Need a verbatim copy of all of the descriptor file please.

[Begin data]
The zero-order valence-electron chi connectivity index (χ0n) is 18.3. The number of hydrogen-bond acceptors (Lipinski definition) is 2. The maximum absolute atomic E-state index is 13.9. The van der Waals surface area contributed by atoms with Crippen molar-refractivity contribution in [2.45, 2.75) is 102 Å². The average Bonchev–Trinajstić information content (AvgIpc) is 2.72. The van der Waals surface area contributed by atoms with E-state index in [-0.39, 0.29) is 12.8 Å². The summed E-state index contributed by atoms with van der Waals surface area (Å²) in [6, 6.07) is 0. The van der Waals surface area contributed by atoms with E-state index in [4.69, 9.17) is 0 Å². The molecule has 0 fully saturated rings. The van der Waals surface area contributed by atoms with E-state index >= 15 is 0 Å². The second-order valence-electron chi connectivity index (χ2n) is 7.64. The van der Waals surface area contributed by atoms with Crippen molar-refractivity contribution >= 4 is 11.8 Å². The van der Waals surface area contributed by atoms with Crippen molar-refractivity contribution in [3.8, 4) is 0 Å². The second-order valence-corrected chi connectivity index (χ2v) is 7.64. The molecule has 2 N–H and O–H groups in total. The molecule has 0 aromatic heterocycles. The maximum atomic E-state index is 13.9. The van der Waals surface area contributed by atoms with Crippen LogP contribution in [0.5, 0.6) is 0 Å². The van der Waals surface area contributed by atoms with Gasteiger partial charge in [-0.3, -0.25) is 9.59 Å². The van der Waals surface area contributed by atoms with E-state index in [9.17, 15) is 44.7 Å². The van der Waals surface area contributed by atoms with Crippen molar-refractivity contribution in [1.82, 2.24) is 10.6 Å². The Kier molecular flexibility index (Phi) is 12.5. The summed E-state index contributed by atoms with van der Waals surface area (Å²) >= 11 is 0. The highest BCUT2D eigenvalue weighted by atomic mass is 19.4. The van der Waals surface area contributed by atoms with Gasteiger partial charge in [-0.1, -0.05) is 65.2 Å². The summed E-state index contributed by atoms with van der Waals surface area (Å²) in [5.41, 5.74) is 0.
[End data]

The zero-order valence-electron chi connectivity index (χ0n) is 18.3. The number of hydrogen-bond acceptors (Lipinski definition) is 2. The maximum absolute atomic E-state index is 13.9. The van der Waals surface area contributed by atoms with Crippen molar-refractivity contribution in [2.45, 2.75) is 102 Å². The average Bonchev–Trinajstić information content (AvgIpc) is 2.72. The van der Waals surface area contributed by atoms with E-state index in [-0.39, 0.29) is 12.8 Å². The summed E-state index contributed by atoms with van der Waals surface area (Å²) in [6, 6.07) is 0. The van der Waals surface area contributed by atoms with E-state index in [4.69, 9.17) is 0 Å². The molecule has 0 fully saturated rings. The van der Waals surface area contributed by atoms with E-state index >= 15 is 0 Å². The second-order valence-electron chi connectivity index (χ2n) is 7.64. The van der Waals surface area contributed by atoms with Crippen molar-refractivity contribution >= 4 is 11.8 Å². The van der Waals surface area contributed by atoms with Crippen molar-refractivity contribution in [3.8, 4) is 0 Å². The second-order valence-corrected chi connectivity index (χ2v) is 7.64. The molecule has 2 N–H and O–H groups in total. The molecule has 0 aromatic heterocycles. The maximum atomic E-state index is 13.9. The van der Waals surface area contributed by atoms with Crippen LogP contribution in [0.5, 0.6) is 0 Å². The van der Waals surface area contributed by atoms with Gasteiger partial charge in [-0.3, -0.25) is 9.59 Å². The van der Waals surface area contributed by atoms with E-state index in [9.17, 15) is 44.7 Å². The van der Waals surface area contributed by atoms with Crippen molar-refractivity contribution in [1.82, 2.24) is 10.6 Å². The Kier molecular flexibility index (Phi) is 12.5. The summed E-state index contributed by atoms with van der Waals surface area (Å²) >= 11 is 0. The highest BCUT2D eigenvalue weighted by atomic mass is 19.4. The van der Waals surface area contributed by atoms with Gasteiger partial charge in [-0.1, -0.05) is 65.2 Å². The summed E-state index contributed by atoms with van der Waals surface area (Å²) in [5.41, 5.74) is 0.